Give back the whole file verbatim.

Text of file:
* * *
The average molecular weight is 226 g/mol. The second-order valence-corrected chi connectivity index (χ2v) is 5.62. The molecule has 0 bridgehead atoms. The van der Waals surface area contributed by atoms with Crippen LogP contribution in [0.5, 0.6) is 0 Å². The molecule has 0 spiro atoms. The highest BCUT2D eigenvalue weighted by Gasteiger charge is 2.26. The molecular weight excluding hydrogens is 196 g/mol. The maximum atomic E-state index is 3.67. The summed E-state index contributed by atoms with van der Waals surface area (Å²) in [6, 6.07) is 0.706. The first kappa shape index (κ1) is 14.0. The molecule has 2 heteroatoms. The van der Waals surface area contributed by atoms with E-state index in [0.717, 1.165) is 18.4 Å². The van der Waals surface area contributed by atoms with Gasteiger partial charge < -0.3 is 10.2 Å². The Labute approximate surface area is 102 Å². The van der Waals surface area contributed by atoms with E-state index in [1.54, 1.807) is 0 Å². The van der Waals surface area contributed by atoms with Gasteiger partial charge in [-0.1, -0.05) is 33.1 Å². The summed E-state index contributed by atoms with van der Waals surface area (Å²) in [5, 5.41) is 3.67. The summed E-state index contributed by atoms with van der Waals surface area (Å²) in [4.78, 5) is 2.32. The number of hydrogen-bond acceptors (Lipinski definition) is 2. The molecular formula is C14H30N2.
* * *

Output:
The average molecular weight is 226 g/mol. The second-order valence-corrected chi connectivity index (χ2v) is 5.62. The molecule has 0 bridgehead atoms. The van der Waals surface area contributed by atoms with Crippen LogP contribution in [0.5, 0.6) is 0 Å². The molecule has 0 spiro atoms. The highest BCUT2D eigenvalue weighted by Gasteiger charge is 2.26. The molecular weight excluding hydrogens is 196 g/mol. The maximum atomic E-state index is 3.67. The summed E-state index contributed by atoms with van der Waals surface area (Å²) in [6, 6.07) is 0.706. The first kappa shape index (κ1) is 14.0. The molecule has 2 heteroatoms. The van der Waals surface area contributed by atoms with E-state index in [0.717, 1.165) is 18.4 Å². The van der Waals surface area contributed by atoms with Gasteiger partial charge < -0.3 is 10.2 Å². The Labute approximate surface area is 102 Å². The van der Waals surface area contributed by atoms with E-state index in [1.54, 1.807) is 0 Å². The van der Waals surface area contributed by atoms with Gasteiger partial charge in [-0.1, -0.05) is 33.1 Å². The summed E-state index contributed by atoms with van der Waals surface area (Å²) in [5, 5.41) is 3.67. The summed E-state index contributed by atoms with van der Waals surface area (Å²) in [4.78, 5) is 2.32. The number of hydrogen-bond acceptors (Lipinski definition) is 2. The molecular formula is C14H30N2.